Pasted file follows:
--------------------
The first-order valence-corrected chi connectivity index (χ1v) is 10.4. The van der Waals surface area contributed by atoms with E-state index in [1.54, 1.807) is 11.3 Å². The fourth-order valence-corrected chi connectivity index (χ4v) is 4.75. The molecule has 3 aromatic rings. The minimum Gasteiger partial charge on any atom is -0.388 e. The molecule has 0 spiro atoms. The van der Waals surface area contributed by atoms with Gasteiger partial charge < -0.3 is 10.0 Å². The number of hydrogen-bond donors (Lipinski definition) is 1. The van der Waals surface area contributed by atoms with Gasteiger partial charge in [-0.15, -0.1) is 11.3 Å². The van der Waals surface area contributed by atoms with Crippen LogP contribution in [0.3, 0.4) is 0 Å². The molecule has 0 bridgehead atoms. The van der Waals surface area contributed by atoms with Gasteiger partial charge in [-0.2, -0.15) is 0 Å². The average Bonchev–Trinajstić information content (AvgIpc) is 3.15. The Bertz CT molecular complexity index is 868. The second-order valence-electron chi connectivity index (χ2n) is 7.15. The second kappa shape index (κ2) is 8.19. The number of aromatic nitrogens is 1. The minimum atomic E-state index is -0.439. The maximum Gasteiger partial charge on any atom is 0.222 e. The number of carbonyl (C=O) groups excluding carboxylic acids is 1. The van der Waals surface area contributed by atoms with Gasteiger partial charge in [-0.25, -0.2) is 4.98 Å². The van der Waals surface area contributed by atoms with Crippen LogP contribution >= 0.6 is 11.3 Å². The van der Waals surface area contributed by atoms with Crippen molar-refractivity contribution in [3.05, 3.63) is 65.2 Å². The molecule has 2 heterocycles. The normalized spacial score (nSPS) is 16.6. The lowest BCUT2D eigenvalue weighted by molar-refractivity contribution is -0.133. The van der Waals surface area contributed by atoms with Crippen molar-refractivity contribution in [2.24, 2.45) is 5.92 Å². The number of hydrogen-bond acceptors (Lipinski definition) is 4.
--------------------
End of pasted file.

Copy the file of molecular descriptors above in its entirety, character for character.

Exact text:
The first-order valence-corrected chi connectivity index (χ1v) is 10.4. The van der Waals surface area contributed by atoms with E-state index in [1.54, 1.807) is 11.3 Å². The fourth-order valence-corrected chi connectivity index (χ4v) is 4.75. The molecule has 3 aromatic rings. The minimum Gasteiger partial charge on any atom is -0.388 e. The molecule has 0 spiro atoms. The van der Waals surface area contributed by atoms with Gasteiger partial charge < -0.3 is 10.0 Å². The number of hydrogen-bond donors (Lipinski definition) is 1. The van der Waals surface area contributed by atoms with Gasteiger partial charge in [-0.15, -0.1) is 11.3 Å². The van der Waals surface area contributed by atoms with Crippen LogP contribution in [0.3, 0.4) is 0 Å². The molecule has 0 bridgehead atoms. The van der Waals surface area contributed by atoms with Gasteiger partial charge in [-0.2, -0.15) is 0 Å². The average Bonchev–Trinajstić information content (AvgIpc) is 3.15. The Bertz CT molecular complexity index is 868. The second-order valence-electron chi connectivity index (χ2n) is 7.15. The second kappa shape index (κ2) is 8.19. The number of aromatic nitrogens is 1. The minimum atomic E-state index is -0.439. The maximum Gasteiger partial charge on any atom is 0.222 e. The number of carbonyl (C=O) groups excluding carboxylic acids is 1. The van der Waals surface area contributed by atoms with Gasteiger partial charge in [-0.25, -0.2) is 4.98 Å². The van der Waals surface area contributed by atoms with Crippen LogP contribution >= 0.6 is 11.3 Å². The van der Waals surface area contributed by atoms with Crippen molar-refractivity contribution in [3.05, 3.63) is 65.2 Å². The molecule has 2 heterocycles. The normalized spacial score (nSPS) is 16.6. The lowest BCUT2D eigenvalue weighted by molar-refractivity contribution is -0.133. The van der Waals surface area contributed by atoms with Crippen molar-refractivity contribution in [2.24, 2.45) is 5.92 Å². The number of hydrogen-bond acceptors (Lipinski definition) is 4.